What are Carbon Dioxide Emissions?

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  • Written By: Ken Black
  • Edited By: Andrew Jones
  • Last Modified Date: 13 September 2019
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Carbon dioxide emissions are those that result from the process of burning fuel resulting in the creation of carbon dioxide. It is formed by two atoms of oxygen and one atom of carbon. Though carbon dioxide exists in all three states of matter - gas, solid and liquid - emissions are always in gaseous form. Carbon dioxide emissions may also be called carbon emissions. Carbon dioxide emissions are considered an environmental problem due to their influence on the Earth's greenhouse effect.

When carbon-based fossil fuels are burned, the resulting carbon dioxide emissions are released into the atmosphere. The gas is odorless and colorless and relatively harmless. Carbon dioxide is only dangerous when it replaces all the oxygen in a confined area. At that point, it could cause asphyxiation. The gas is normally released into the atmosphere by animal life, and consumed by plant life.

Though carbon gas emissions do result from natural processes, this is thought to be counteracted by a natural balancing that the Earth does. The greatest concern centers on man-made mechanical emissions. The most common of those emissions specifically created by humans comes from automobiles and carbon coal emissions from power plants. For decades, the United States led the way in carbon dioxide emissions. In 2006, for the first time, China exceeded the United States in carbon emissions, credited in part to the aggressive coal plant construction the country had been undertaking.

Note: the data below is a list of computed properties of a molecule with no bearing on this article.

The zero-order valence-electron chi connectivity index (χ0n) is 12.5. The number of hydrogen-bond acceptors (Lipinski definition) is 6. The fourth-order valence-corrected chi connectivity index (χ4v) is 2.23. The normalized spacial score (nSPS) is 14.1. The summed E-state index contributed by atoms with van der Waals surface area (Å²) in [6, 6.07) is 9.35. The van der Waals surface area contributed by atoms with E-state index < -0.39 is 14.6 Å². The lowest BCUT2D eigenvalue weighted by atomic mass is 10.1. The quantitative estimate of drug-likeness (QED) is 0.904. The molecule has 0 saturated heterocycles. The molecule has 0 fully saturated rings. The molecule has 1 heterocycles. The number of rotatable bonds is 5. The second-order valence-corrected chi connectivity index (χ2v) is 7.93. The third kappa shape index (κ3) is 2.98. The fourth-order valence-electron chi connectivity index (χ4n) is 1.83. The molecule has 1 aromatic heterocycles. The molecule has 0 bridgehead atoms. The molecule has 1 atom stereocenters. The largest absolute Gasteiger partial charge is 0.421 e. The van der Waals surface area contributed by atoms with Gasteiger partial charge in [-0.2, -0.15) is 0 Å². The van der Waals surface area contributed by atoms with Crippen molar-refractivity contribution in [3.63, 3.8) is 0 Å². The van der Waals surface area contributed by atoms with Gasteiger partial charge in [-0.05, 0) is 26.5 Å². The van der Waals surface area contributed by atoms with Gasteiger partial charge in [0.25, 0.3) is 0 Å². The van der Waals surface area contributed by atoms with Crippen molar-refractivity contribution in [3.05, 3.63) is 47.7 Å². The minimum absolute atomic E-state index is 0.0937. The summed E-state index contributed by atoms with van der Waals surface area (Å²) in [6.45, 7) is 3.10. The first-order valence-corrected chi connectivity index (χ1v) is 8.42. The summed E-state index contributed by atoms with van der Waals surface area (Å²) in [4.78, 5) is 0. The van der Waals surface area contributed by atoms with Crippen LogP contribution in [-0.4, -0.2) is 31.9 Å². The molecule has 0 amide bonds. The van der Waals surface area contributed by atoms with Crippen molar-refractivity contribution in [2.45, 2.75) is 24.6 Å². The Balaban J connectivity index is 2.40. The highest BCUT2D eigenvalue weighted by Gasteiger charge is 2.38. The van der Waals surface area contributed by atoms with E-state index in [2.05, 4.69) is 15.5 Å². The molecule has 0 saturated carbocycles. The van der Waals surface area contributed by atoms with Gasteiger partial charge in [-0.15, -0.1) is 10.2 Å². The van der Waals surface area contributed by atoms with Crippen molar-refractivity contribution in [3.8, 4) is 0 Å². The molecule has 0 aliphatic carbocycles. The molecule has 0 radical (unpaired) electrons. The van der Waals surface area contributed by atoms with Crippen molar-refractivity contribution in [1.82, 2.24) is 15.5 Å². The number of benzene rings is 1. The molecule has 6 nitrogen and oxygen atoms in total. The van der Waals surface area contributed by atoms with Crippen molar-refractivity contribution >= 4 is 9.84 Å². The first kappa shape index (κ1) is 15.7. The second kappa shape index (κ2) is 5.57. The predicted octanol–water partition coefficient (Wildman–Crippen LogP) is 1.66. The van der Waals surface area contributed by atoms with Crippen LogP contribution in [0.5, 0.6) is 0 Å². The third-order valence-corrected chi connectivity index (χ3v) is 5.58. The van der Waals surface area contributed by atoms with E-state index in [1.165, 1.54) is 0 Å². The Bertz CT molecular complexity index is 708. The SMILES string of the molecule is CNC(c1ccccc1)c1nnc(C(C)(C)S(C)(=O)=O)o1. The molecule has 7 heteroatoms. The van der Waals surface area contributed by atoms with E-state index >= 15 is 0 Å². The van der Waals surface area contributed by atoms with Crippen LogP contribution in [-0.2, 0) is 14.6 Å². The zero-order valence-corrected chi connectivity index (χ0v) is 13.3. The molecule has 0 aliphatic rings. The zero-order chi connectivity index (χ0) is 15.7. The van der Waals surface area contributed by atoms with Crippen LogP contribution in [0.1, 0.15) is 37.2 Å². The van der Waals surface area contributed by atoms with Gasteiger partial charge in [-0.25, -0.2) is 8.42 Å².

Most of the attention with carbon dioxide emissions centers around its role in global warming. Though a minor gas in the atmosphere, and a minor player among global warming gasses, its influence is thought to be significant. Even though water vapor accounts for 95 percent of the Earth's greenhouse effect, many scientists and policymakers believe the amount of carbon dioxide contributed by man has tipped the balance toward a progressive warming trend. Therefore, the focus has been on how to reduce carbon dioxide emissions.

To reduce emissions, efforts have been centered around the two major culprits - coal power plants and automobiles. Traditional methods of cutting emissions in vehicles have been fuel economy and cleaner fuels. The cleaner fuels, however, do little to actually cut carbon dioxide, though they may reduce many other pollutants. The current effort is more centered around alternative fuels, such as electricity and fuel cells. Coal plants are the other factor. Though clean coal technology has focused on carbon scrubbers, the technology is still not ready for practical use. Other types of power plants, such as nuclear, wind and natural gas, are preferred by some, because of fewer or no carbon dioxide emissions.


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